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Steven R. Newcomb wrote:
> Over the last few years, I've talked about AFs with
> Makoto Murata from time to time, so I know he's well
> aware of the issues. As for James Clark, he
> practically wrote the book on architectural forms,
> although he professes no great love for them now. So I
> have high hopes that the requirements that I keep
> bringing up, year after year, will someday be addressed
> by people who are competent to address them.
An AF, and if you would prefer to qualify, at the syntactic level, defines a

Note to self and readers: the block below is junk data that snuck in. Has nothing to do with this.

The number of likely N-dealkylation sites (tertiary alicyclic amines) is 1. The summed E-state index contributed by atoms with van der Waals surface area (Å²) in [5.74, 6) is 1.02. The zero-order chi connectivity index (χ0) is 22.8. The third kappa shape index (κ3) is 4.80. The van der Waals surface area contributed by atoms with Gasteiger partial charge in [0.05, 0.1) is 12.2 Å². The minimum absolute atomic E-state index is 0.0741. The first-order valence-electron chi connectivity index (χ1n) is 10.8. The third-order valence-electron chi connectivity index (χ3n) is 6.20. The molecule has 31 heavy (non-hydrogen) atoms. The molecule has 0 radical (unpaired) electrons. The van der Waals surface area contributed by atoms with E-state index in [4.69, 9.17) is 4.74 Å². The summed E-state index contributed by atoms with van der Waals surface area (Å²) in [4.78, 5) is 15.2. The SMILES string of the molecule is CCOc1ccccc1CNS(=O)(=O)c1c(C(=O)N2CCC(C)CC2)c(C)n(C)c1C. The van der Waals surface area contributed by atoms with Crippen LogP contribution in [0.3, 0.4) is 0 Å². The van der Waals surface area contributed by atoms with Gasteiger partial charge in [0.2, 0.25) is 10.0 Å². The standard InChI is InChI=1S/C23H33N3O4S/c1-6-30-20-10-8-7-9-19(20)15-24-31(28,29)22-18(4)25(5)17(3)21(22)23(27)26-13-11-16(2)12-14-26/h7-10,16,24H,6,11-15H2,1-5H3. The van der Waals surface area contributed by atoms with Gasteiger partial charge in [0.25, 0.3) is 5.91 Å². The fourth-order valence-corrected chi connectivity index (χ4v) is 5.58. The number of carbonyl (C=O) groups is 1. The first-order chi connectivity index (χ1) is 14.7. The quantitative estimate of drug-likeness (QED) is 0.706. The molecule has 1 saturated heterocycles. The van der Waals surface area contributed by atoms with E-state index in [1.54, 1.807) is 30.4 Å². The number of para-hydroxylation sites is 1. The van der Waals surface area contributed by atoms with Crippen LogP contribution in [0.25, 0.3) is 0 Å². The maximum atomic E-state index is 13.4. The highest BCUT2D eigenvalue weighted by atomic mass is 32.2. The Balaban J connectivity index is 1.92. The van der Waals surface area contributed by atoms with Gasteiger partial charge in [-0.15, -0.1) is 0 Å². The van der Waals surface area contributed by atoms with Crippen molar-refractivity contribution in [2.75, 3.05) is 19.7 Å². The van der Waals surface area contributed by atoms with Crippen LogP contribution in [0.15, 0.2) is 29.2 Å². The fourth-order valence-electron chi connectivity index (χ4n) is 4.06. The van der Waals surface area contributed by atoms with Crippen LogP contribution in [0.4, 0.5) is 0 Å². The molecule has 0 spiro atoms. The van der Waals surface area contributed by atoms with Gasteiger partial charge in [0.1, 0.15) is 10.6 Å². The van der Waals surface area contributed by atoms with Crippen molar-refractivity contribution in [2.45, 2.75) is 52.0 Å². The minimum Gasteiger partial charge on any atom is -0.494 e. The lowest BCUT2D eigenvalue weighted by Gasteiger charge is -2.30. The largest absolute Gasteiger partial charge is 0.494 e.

relatively simple type of transform: e.g. you replace a set of names with
another set of names. From a requirements point of view, an AF could be
compiled into an XSLT.
To say it another way: when I consider whether two document forms contain
the same information, I see whether one can create an XSLT to go from one to
the other and vis versa.
> I think it would be higher on their agenda if more
> people indicated to them that these are serious
> requirements with serious economic consequences. Right
> now, it's still unusual for someone to bring up the
> possibility that a single document could be useful in
> multiple processing contexts.
I think people are indeed using XSLT as a type of AF, just not calling it
that -- so the concept is quite useful and does live. One might question
whether XSLT is the simplest way to represent an AF, but nonetheless an AF
is a transform.